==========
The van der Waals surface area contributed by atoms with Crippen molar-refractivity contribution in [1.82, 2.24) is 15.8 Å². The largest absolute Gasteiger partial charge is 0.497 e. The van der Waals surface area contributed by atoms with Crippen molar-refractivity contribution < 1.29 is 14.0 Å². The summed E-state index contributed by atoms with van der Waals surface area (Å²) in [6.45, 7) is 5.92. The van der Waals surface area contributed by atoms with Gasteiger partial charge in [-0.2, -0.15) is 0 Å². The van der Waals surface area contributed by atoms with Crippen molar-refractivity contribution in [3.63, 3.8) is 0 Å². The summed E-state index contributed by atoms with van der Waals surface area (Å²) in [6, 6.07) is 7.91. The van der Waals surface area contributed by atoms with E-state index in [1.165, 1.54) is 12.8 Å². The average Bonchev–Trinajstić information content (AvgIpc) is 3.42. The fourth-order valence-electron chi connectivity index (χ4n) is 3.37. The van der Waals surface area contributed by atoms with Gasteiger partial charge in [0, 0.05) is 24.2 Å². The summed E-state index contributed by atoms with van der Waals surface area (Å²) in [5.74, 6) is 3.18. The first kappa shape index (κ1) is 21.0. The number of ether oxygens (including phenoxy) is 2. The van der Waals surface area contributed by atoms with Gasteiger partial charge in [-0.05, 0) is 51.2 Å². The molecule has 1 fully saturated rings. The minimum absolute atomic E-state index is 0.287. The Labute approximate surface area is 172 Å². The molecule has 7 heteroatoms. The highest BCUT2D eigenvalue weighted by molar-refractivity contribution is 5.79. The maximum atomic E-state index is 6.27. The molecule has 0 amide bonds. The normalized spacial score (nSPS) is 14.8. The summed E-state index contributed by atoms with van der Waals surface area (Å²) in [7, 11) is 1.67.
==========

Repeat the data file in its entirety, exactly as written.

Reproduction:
The van der Waals surface area contributed by atoms with Crippen molar-refractivity contribution in [1.82, 2.24) is 15.8 Å². The largest absolute Gasteiger partial charge is 0.497 e. The van der Waals surface area contributed by atoms with Crippen molar-refractivity contribution < 1.29 is 14.0 Å². The summed E-state index contributed by atoms with van der Waals surface area (Å²) in [6.45, 7) is 5.92. The van der Waals surface area contributed by atoms with Gasteiger partial charge in [-0.2, -0.15) is 0 Å². The van der Waals surface area contributed by atoms with Crippen molar-refractivity contribution in [3.63, 3.8) is 0 Å². The summed E-state index contributed by atoms with van der Waals surface area (Å²) in [6, 6.07) is 7.91. The van der Waals surface area contributed by atoms with E-state index in [1.165, 1.54) is 12.8 Å². The average Bonchev–Trinajstić information content (AvgIpc) is 3.42. The fourth-order valence-electron chi connectivity index (χ4n) is 3.37. The van der Waals surface area contributed by atoms with Gasteiger partial charge in [0, 0.05) is 24.2 Å². The summed E-state index contributed by atoms with van der Waals surface area (Å²) in [5.74, 6) is 3.18. The first kappa shape index (κ1) is 21.0. The number of ether oxygens (including phenoxy) is 2. The van der Waals surface area contributed by atoms with Gasteiger partial charge in [-0.05, 0) is 51.2 Å². The molecule has 1 fully saturated rings. The minimum absolute atomic E-state index is 0.287. The Labute approximate surface area is 172 Å². The molecule has 7 heteroatoms. The highest BCUT2D eigenvalue weighted by molar-refractivity contribution is 5.79. The maximum atomic E-state index is 6.27. The molecule has 0 amide bonds. The normalized spacial score (nSPS) is 14.8. The summed E-state index contributed by atoms with van der Waals surface area (Å²) in [7, 11) is 1.67.